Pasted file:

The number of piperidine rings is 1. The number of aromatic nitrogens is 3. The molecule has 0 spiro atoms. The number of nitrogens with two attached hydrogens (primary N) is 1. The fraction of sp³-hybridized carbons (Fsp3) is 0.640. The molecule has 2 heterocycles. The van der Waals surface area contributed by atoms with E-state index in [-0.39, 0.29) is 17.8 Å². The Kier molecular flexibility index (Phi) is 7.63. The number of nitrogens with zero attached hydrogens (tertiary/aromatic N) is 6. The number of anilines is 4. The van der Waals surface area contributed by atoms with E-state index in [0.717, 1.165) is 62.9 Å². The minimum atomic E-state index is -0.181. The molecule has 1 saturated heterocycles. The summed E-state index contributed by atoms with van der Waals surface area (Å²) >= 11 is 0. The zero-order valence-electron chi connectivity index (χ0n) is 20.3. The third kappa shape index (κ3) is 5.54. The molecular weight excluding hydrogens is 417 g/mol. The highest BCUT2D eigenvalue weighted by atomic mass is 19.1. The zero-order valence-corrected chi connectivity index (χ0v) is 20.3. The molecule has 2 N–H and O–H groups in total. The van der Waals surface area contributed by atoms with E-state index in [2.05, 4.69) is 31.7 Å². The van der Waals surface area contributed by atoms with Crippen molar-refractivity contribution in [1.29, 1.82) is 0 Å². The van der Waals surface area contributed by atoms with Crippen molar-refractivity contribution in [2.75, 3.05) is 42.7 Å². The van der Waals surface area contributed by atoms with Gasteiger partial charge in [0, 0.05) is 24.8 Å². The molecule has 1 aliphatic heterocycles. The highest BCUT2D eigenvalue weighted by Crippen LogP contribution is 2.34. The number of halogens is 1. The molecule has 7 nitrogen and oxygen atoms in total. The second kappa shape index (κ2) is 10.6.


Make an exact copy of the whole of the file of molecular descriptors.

The number of piperidine rings is 1. The number of aromatic nitrogens is 3. The molecule has 0 spiro atoms. The number of nitrogens with two attached hydrogens (primary N) is 1. The fraction of sp³-hybridized carbons (Fsp3) is 0.640. The molecule has 2 heterocycles. The van der Waals surface area contributed by atoms with E-state index in [-0.39, 0.29) is 17.8 Å². The Kier molecular flexibility index (Phi) is 7.63. The number of nitrogens with zero attached hydrogens (tertiary/aromatic N) is 6. The number of anilines is 4. The van der Waals surface area contributed by atoms with E-state index in [0.717, 1.165) is 62.9 Å². The minimum atomic E-state index is -0.181. The molecule has 1 saturated heterocycles. The summed E-state index contributed by atoms with van der Waals surface area (Å²) >= 11 is 0. The zero-order valence-electron chi connectivity index (χ0n) is 20.3. The third kappa shape index (κ3) is 5.54. The molecular weight excluding hydrogens is 417 g/mol. The highest BCUT2D eigenvalue weighted by atomic mass is 19.1. The zero-order valence-corrected chi connectivity index (χ0v) is 20.3. The molecule has 2 N–H and O–H groups in total. The van der Waals surface area contributed by atoms with E-state index in [2.05, 4.69) is 31.7 Å². The van der Waals surface area contributed by atoms with Crippen molar-refractivity contribution in [1.29, 1.82) is 0 Å². The van der Waals surface area contributed by atoms with Crippen molar-refractivity contribution in [2.75, 3.05) is 42.7 Å². The van der Waals surface area contributed by atoms with Gasteiger partial charge in [0, 0.05) is 24.8 Å². The molecule has 1 aliphatic heterocycles. The highest BCUT2D eigenvalue weighted by Crippen LogP contribution is 2.34. The number of halogens is 1. The molecule has 7 nitrogen and oxygen atoms in total. The second kappa shape index (κ2) is 10.6.